UPDATE: Your best options for keycap sets will be listed on kbdfans but the other caveats still apply (you’ll probably need two sets, they’re often expensive, and you should just be happy with the stock keycaps!)
I heard a YouTuber say that if you press really hard on the “H” key with nearly your full body weight, the keyboard exhibits more flex than you’d expect from such a premium product. Can you confirm?
What the fuck are you talking about? I’m sure there are infinite ways to wreck this thing, but why the hell would I try any of them? I bought it to use as a keyboard, not as a support for my bodyweight workouts. Jesus fuck. If you want something that durable, go to Home Depot and purchase a nice-looking brick. This seems like a solid keyboard, but I’m not gonna push my luck by putting it through shenanigans.
Okay, but I saw another YouTube video where someone demonstrated that if you place your finger on the Insert key and rock it vertically, it wiggles about 0.5mm, and if you get the angle just right it makes a squeaking sound. That concerns me. I don’t want to have to return a keyboard because of this.
Wow, you are concerned about some really, really stupid shit. It must be difficult for you to live in an imperfect world. Did you buy this thing to hunt for perceived defects or to type on? Because if you bought it to type on, it’s great.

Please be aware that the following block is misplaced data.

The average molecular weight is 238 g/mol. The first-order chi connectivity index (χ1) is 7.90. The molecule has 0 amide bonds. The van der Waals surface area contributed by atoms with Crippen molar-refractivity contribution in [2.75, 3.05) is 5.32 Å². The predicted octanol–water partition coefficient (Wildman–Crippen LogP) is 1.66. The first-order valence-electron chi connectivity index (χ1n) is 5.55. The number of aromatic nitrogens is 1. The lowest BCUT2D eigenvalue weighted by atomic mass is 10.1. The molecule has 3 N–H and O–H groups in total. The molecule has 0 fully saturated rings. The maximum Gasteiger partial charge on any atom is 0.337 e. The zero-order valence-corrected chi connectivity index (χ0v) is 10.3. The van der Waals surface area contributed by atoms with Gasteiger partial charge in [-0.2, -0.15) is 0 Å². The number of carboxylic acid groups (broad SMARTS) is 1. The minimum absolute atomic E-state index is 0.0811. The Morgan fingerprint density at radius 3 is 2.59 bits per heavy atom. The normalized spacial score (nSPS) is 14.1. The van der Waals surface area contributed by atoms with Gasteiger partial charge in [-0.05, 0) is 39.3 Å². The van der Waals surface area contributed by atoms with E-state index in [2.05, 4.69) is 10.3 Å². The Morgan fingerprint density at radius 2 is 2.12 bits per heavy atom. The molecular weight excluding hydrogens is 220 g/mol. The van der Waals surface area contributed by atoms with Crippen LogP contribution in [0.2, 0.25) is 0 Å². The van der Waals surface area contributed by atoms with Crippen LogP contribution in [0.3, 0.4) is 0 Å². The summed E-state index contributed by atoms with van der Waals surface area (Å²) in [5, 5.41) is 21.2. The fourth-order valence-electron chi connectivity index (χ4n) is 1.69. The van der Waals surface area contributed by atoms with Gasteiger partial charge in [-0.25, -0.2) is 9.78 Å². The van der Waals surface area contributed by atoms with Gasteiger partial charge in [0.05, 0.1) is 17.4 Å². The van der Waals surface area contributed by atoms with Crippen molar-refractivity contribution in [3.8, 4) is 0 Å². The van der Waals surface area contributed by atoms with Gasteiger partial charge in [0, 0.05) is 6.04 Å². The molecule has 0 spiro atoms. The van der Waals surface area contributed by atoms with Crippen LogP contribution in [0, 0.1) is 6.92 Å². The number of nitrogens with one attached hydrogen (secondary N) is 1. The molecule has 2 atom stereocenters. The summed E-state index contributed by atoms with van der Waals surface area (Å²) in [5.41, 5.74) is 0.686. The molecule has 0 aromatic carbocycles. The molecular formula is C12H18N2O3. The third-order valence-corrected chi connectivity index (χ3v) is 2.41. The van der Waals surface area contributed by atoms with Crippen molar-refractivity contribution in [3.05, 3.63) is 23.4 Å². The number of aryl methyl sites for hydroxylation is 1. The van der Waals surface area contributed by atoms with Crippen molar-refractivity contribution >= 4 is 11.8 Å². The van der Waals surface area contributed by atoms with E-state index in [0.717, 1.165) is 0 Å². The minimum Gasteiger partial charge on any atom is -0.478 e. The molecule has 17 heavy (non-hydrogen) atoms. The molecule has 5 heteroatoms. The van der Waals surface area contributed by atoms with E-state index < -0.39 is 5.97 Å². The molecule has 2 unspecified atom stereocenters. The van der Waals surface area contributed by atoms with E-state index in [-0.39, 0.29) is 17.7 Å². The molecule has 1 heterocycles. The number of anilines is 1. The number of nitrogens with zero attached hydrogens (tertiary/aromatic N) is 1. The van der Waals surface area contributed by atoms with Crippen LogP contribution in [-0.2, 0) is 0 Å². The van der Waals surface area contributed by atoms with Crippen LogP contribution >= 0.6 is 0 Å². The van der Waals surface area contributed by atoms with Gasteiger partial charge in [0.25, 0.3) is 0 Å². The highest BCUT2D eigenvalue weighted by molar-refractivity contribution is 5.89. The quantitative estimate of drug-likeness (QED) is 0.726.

You don’t understand. Someone else said they got a unit with slightly-misaligned Shift keys. Doesn’t that worry you?
See above. You gonna type on this thing or freakin’ dissect it looking for tumors?
What’s that mathematical writing on the front? Does it enhance or detract from the keyboard’s looks?
It’s a capacitance equation, apparently, because the keyboard registers keypresses based on capacitance rather than a physical contact switch. (I took physics in college but don’t remember much, so this is just what I’ve been told.) It’s a nerd thing. This keyboard was made by nerds, and just like a dog celebrates a good walk by peeing on something, a nerd likes to celebrate a product launch by putting something nerdy on it. I’m indifferent. It’s black writing on a medium-dark gray keyboard, so it’s legible but not especially prominent. Trying to remove it would probably mess up the finish, so I’m leaving it. Nerds will be nerds, and sometimes they pee on keyboards. What are you gonna do?